Relief from the Supply Side
Tax credits, rock-bottom mortgage rates and distress pricing undoubtedly feed existing-home sales, but the biggest benefit to home prices may have come not from the demand side, but from the supply side, judging from the dramatic slowdown in foreclosures.
The slowdown is evident in foreclosure starts tracked by the Mortgage Bankers Association. Across all loans (the survey includes about 44 million single-family loans serviced by 120 reporters), the rate at which foreclosures were started dropped during Q4 2009 from 1.14 to 0.86. Similarly, in non-agency mortgages, FTN analysts indicate that the rate of foreclosures stabilized (after ramping sharply in 2007 and 2008) and began to slow in 2009.
Much of the slowdown is owing to government policy, especially the Home Affordable Modification Program (HAMP). Ramping up the HAMP machinery took months, and various moratoria halted foreclosures while it was coming online. Now live, the full HAMP process can take more than six months. By the end of January 2010, active trial or permanent HAMP modifications had pulled almost 1 million loans out of the pipeline. (Compare that to 5.2 million existing homes sold in 2009.) On top of that, loans that fail HAMP guidelines can still be evaluated in servicers’ proprietary modification programs. Even niche programs like the GSEs’ Deed for Lease exchange siphon off some potential foreclosures at the margin.
Analysts are attempting to quantify the impact of strategic default. In February, JP Morgan analysts estimated that about 27 percent of mortgage loans are underwater. If home prices are flat, borrowers on 20 percent of total loans would have incentive to walk away if they evaluated their situation on a five-year horizon. A modest 3 percent rate of appreciation nationally shaves that down to about 10 percent of borrowers. Even under this rosy scenario, average incentives range from $40,511 for borrowers on fixed-rate agency loans to $105,608 on option ARMs.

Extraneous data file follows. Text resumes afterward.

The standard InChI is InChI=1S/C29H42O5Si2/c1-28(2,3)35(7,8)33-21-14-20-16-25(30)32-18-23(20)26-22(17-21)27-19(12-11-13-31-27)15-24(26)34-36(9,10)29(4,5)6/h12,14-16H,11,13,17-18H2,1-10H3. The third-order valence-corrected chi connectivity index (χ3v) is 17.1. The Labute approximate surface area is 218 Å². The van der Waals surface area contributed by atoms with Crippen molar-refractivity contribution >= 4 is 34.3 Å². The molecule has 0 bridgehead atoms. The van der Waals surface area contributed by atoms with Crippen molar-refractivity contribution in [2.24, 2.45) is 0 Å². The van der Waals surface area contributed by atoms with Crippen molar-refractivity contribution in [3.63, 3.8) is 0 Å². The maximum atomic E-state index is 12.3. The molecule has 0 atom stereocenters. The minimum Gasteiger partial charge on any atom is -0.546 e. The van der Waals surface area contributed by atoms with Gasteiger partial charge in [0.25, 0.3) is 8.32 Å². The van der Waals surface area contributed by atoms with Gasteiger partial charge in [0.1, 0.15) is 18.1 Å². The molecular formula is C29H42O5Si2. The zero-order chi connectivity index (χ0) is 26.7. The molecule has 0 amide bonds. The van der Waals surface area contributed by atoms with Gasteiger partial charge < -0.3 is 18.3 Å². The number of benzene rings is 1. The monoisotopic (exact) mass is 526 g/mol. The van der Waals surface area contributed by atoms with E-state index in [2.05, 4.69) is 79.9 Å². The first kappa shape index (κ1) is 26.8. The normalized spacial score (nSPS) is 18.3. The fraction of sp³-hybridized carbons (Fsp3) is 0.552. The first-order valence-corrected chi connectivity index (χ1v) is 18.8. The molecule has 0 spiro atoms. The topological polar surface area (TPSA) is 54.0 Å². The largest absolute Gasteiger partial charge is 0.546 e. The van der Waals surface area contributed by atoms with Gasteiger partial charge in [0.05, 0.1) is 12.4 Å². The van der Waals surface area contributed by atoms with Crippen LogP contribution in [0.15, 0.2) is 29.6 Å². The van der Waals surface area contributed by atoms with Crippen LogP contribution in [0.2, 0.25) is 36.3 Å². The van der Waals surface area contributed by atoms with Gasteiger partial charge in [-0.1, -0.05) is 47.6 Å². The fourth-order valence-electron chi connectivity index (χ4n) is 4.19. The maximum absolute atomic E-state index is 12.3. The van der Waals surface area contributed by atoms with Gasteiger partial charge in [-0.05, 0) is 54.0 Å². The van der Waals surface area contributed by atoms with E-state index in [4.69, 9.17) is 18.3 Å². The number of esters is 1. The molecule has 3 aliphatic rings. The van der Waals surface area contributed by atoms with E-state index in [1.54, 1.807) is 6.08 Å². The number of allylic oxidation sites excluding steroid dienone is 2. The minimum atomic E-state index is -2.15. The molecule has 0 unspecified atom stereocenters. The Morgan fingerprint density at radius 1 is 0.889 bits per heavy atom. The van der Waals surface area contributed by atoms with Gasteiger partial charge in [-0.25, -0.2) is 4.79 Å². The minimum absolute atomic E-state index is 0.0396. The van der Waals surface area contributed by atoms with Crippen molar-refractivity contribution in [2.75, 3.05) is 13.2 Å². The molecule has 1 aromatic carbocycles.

Folding this analysis into their estimates of shadow inventory, JPM observed that if all borrowers with a positive incentive do walk, shadow inventory could go as high as 9.5 million units. In their opinion, this is highly unlikely. Undoubtedly, they are hoping such non-quantifiable issues as social stigma and impact on credit rating will still matter to folks intent on outsmarting the bank or the market.
Stigma seems to be fading, but credit rating affects more than the availability and price of credit for years thereafter. It also affects ex-homeowners’ ability to rent, something I hope default “strategery” takes into account!
Can I draw a conclusion from this washbasin full of discouraging information? Yep — the best scenario I can envision is one in which home prices move sidewise for many, many years. But I don’t attach a high probability of a flat-line scenario starting in 2010.